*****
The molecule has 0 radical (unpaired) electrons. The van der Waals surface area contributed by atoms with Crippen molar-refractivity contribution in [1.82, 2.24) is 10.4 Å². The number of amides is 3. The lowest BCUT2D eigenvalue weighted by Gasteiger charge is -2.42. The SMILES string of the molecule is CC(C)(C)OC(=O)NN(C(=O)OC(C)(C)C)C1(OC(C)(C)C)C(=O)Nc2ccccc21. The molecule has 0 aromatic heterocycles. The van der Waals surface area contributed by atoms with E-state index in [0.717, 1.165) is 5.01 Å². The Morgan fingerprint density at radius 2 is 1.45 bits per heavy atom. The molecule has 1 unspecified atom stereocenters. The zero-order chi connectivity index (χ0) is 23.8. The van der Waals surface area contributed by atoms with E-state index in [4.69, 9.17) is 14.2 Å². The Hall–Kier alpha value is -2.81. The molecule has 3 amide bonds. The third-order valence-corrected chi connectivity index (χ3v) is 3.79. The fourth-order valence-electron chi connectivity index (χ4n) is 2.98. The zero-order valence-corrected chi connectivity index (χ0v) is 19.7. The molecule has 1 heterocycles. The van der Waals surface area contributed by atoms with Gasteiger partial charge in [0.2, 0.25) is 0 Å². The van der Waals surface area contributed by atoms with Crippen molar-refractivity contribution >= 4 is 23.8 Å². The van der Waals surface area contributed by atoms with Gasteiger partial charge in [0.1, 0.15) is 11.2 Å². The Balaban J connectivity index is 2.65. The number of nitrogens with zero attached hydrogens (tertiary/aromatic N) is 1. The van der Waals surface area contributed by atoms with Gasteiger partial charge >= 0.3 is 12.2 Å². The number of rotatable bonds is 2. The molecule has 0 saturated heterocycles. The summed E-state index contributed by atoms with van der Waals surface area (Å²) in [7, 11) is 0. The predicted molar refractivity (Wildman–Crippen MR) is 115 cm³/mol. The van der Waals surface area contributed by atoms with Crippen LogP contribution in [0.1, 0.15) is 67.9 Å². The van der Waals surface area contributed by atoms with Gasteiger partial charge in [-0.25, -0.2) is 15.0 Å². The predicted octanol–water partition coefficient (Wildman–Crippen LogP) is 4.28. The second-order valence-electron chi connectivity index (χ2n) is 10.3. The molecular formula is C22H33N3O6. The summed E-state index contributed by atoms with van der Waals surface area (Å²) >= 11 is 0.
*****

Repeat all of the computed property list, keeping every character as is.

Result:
The molecule has 0 radical (unpaired) electrons. The van der Waals surface area contributed by atoms with Crippen molar-refractivity contribution in [1.82, 2.24) is 10.4 Å². The number of amides is 3. The lowest BCUT2D eigenvalue weighted by Gasteiger charge is -2.42. The SMILES string of the molecule is CC(C)(C)OC(=O)NN(C(=O)OC(C)(C)C)C1(OC(C)(C)C)C(=O)Nc2ccccc21. The molecule has 0 aromatic heterocycles. The van der Waals surface area contributed by atoms with E-state index in [0.717, 1.165) is 5.01 Å². The Morgan fingerprint density at radius 2 is 1.45 bits per heavy atom. The molecule has 1 unspecified atom stereocenters. The zero-order chi connectivity index (χ0) is 23.8. The van der Waals surface area contributed by atoms with E-state index in [4.69, 9.17) is 14.2 Å². The Hall–Kier alpha value is -2.81. The molecule has 3 amide bonds. The third-order valence-corrected chi connectivity index (χ3v) is 3.79. The fourth-order valence-electron chi connectivity index (χ4n) is 2.98. The zero-order valence-corrected chi connectivity index (χ0v) is 19.7. The molecule has 1 heterocycles. The van der Waals surface area contributed by atoms with Gasteiger partial charge in [0.2, 0.25) is 0 Å². The van der Waals surface area contributed by atoms with Crippen molar-refractivity contribution >= 4 is 23.8 Å². The van der Waals surface area contributed by atoms with Gasteiger partial charge in [0.1, 0.15) is 11.2 Å². The Balaban J connectivity index is 2.65. The number of nitrogens with zero attached hydrogens (tertiary/aromatic N) is 1. The van der Waals surface area contributed by atoms with Gasteiger partial charge >= 0.3 is 12.2 Å². The number of rotatable bonds is 2. The molecule has 0 saturated heterocycles. The summed E-state index contributed by atoms with van der Waals surface area (Å²) in [7, 11) is 0. The predicted molar refractivity (Wildman–Crippen MR) is 115 cm³/mol. The van der Waals surface area contributed by atoms with Crippen LogP contribution in [0.1, 0.15) is 67.9 Å². The van der Waals surface area contributed by atoms with Gasteiger partial charge in [-0.25, -0.2) is 15.0 Å². The predicted octanol–water partition coefficient (Wildman–Crippen LogP) is 4.28. The second-order valence-electron chi connectivity index (χ2n) is 10.3. The molecular formula is C22H33N3O6. The summed E-state index contributed by atoms with van der Waals surface area (Å²) >= 11 is 0.